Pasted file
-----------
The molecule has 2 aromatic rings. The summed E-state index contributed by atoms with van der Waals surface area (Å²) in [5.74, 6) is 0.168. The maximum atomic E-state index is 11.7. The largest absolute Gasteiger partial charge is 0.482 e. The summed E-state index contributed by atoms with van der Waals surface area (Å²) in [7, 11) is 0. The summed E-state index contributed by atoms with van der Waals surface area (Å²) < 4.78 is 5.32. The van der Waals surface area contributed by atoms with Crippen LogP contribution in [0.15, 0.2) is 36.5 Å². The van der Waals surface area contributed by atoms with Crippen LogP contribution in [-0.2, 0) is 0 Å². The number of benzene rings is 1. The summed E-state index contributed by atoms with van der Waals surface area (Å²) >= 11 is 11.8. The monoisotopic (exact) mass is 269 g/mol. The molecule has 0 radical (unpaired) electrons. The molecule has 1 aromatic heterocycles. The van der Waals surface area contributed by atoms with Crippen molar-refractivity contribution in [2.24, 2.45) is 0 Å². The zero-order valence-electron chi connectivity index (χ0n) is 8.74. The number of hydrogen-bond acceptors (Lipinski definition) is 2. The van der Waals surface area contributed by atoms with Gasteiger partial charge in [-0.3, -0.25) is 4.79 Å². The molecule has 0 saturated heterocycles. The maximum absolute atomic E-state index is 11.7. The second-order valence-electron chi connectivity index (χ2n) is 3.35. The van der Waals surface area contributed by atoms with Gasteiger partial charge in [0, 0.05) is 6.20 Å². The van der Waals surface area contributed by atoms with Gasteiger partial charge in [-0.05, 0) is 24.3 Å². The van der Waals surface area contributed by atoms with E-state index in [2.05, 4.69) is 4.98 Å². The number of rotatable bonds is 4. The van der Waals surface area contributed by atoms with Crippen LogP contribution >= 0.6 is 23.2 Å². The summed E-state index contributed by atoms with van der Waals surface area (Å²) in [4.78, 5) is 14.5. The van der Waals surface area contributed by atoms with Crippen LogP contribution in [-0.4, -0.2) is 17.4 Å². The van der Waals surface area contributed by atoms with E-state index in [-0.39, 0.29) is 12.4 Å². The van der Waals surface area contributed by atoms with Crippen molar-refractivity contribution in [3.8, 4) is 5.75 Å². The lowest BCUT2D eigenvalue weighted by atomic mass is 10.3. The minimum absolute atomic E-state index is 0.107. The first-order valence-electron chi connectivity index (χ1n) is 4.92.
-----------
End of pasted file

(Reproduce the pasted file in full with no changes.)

The molecule has 2 aromatic rings. The summed E-state index contributed by atoms with van der Waals surface area (Å²) in [5.74, 6) is 0.168. The maximum atomic E-state index is 11.7. The largest absolute Gasteiger partial charge is 0.482 e. The summed E-state index contributed by atoms with van der Waals surface area (Å²) in [7, 11) is 0. The summed E-state index contributed by atoms with van der Waals surface area (Å²) < 4.78 is 5.32. The van der Waals surface area contributed by atoms with Crippen LogP contribution in [0.15, 0.2) is 36.5 Å². The van der Waals surface area contributed by atoms with Crippen LogP contribution in [-0.2, 0) is 0 Å². The number of benzene rings is 1. The summed E-state index contributed by atoms with van der Waals surface area (Å²) >= 11 is 11.8. The monoisotopic (exact) mass is 269 g/mol. The molecule has 0 radical (unpaired) electrons. The molecule has 1 aromatic heterocycles. The van der Waals surface area contributed by atoms with Crippen molar-refractivity contribution in [2.24, 2.45) is 0 Å². The zero-order valence-electron chi connectivity index (χ0n) is 8.74. The number of hydrogen-bond acceptors (Lipinski definition) is 2. The van der Waals surface area contributed by atoms with Gasteiger partial charge in [-0.3, -0.25) is 4.79 Å². The molecule has 0 saturated heterocycles. The maximum absolute atomic E-state index is 11.7. The second-order valence-electron chi connectivity index (χ2n) is 3.35. The van der Waals surface area contributed by atoms with Gasteiger partial charge in [0, 0.05) is 6.20 Å². The van der Waals surface area contributed by atoms with Gasteiger partial charge in [-0.05, 0) is 24.3 Å². The van der Waals surface area contributed by atoms with E-state index in [2.05, 4.69) is 4.98 Å². The number of rotatable bonds is 4. The van der Waals surface area contributed by atoms with Crippen LogP contribution >= 0.6 is 23.2 Å². The summed E-state index contributed by atoms with van der Waals surface area (Å²) in [4.78, 5) is 14.5. The van der Waals surface area contributed by atoms with Crippen LogP contribution in [-0.4, -0.2) is 17.4 Å². The van der Waals surface area contributed by atoms with E-state index in [-0.39, 0.29) is 12.4 Å². The van der Waals surface area contributed by atoms with Crippen molar-refractivity contribution in [3.8, 4) is 5.75 Å². The lowest BCUT2D eigenvalue weighted by atomic mass is 10.3. The minimum absolute atomic E-state index is 0.107. The first-order valence-electron chi connectivity index (χ1n) is 4.92.